Each year, over 25,000,000 people come to the National Mall. Many of those visitors—-parents with school-aged children, students and teachers, senior citizens, travelers from other nations—-make their visit to the green expanses wandering between the Lincoln Memorial and the US Capitol prepared to learn about the nation’s past and the many people and events commemorated within that space. Unfortunately, they are unlikely to find much in the way of interpretive content as they wander from monument to museum. If they do find content, it is basic visitor information, not stories that bring to life the hidden history of this public place. Hidden Histories will offer these visitors a portable way to explore the Mall’s rich history while they experience the physical space.
Matthew Battles, author of the book Library: An Unquiet History, and Producer + Editor for Digital Humanities Projects for metaLAB at Harvard’s Berkman Center for Internet & Society, will be coming to visit on 4/18 at 3pm in the Science Showcase (Research Hall 101 in the tower). Matthew will talk about various new-model publishing projects he’s involved with and will give a reading from his new collection of short stories, The Sovereignties of Invention, a work released by new-model publisher Red Lemonade.
See http://metalab.harvard.edu and http://redlemona.de for more information about those projects. Should be a great event for anyone interested in experiments with publishing and technology.
WebWise 2012 was not your average professional conference with a StarTrek actor and a punk rocker in the lineup as keynote speakers. The attendees of WebWise 2012, a conference sponsored by the Institute for Museum and Library Services for their grantees and other library, archives, and museum professionals, were inspired by LeVar Burton (Roots, Star Trek, & Reading Rainbow) and were impressed with musician Ian MacKaye’s work to self publish a digital archive of concerts recorded for his band Fugazi.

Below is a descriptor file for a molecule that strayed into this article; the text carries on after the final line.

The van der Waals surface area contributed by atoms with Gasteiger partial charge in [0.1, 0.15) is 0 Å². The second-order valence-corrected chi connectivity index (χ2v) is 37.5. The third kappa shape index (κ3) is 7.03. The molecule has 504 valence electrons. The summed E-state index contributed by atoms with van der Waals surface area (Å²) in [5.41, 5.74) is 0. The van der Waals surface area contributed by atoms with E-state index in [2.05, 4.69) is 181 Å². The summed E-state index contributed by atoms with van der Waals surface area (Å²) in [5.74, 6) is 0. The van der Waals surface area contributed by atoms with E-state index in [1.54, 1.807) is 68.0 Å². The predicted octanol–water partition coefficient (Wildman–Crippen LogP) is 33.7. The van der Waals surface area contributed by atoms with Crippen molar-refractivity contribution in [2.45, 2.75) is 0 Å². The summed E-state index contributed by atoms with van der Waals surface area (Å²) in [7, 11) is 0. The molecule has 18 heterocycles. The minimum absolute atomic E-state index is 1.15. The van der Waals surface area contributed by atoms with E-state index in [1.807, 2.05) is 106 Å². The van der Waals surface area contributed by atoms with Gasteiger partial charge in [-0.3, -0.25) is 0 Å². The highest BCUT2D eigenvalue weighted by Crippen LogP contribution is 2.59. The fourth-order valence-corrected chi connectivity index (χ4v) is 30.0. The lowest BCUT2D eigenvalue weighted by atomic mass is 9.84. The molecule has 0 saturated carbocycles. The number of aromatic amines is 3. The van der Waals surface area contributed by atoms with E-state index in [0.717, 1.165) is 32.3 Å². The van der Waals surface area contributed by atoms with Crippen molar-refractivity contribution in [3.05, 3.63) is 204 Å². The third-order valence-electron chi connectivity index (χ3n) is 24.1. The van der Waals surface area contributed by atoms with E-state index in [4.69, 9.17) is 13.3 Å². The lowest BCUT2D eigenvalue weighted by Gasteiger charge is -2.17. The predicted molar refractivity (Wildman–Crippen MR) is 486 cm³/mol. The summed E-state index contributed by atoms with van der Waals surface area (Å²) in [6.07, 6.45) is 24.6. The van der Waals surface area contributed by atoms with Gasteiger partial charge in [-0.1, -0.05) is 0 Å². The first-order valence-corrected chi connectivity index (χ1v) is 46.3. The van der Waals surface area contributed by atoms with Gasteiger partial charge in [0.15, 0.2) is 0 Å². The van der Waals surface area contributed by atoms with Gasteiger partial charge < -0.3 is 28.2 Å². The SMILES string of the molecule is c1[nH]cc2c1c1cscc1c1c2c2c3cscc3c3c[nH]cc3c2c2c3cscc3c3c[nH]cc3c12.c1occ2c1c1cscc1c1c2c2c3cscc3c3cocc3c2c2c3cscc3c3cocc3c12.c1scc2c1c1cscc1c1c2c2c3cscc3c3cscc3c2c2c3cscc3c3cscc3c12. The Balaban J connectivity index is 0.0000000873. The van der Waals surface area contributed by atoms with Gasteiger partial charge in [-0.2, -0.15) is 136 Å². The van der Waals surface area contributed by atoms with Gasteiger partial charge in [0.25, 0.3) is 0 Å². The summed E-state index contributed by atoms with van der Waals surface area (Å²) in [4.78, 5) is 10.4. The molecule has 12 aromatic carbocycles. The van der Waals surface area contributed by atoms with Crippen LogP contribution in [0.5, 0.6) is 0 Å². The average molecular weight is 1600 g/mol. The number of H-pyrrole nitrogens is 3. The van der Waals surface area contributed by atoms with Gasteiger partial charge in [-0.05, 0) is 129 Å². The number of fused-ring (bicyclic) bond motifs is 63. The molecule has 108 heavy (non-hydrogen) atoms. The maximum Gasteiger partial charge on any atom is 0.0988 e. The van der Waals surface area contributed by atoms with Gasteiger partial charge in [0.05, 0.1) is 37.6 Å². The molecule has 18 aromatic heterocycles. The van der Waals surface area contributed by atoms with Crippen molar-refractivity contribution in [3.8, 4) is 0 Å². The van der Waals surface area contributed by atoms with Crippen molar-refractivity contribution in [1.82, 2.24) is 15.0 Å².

Sheila Brennan, Sharon Leon, and Tom Scheinfeldt of RRCHNM co-organized the conference with fellow IMLS cooperators, the Balboa Park Online Collaborative (BPOC). They planned an intense and invigorating 3-day program that included a THATCamp-like unconference, workshop sessions on 21st Century Skills and gaming, five plenary panels, and four keynote speakers.
Following the theme of “Tradition and Innovation,” Sharon, Sheila, and Tom worked to integrate the unique contributions of history museums, public libraries, and other local organizations into panels throughout WebWise 2012.
Sharon summarized the highlights of the conference on the ProfHacker blog, published by the Chronicle for Higher Education.
Don’t be too disappointed if you missed WebWise, because IMLS recorded each session and the webcasts are now available for viewing.
RRCHNM and BPOC will be working with IMLS again next year to plan WebWise 2013.
Dan Cohen, the director of the Roy Rosenzweig Center for History and
New Media was featured as one of the 12 Tech Innovators in the
Chronicle of Higher Ed this week. At a university where “Innovation is
Tradition” Dr. Cohen seeks to “find new ways to do humanities research
using digital tools, and give even non-techy scholars the ability to
use them.” The article goes back to the center’s humble beginnings
when Dr. Cohen first began to dive into the world of digital
humanities. It also discusses the need to bring history to life using
effective digital tools. In a recent project, Dr. Cohen along side
colleague Dr. Fred Gibbs “examined whether one scholar’s famous
assertions about Victorian thought, made on the basis of close reading
of classic literature, held up against an analysis of Google’s
collection of over million Victorian books.” To read the full article
and the see the other 11 innovators please visit
History games were on the agenda at the American Historical Association conference in January. Led by CHNM’s Director of Educational Projects Kelly Schrum, the session, entitled “Playing the Past: Learning Through Digital History Games” was another step in the increased presence of digital history at this year’s conference.
The session featured a knowledgeable panel that included Dan Norton, founding partner and Creative Director of Filament Games (a Madison, WI, company that designs learning-based games); Jeremiah McCall, a high school history teacher at Cincinnati Country Day School and author of the book Gaming the Past: Using Video Games to Teach Secondary History and blog by the same name; and Leah Potter, Media Producer at the American Social History Project/Center for Media and Learning at CUNY.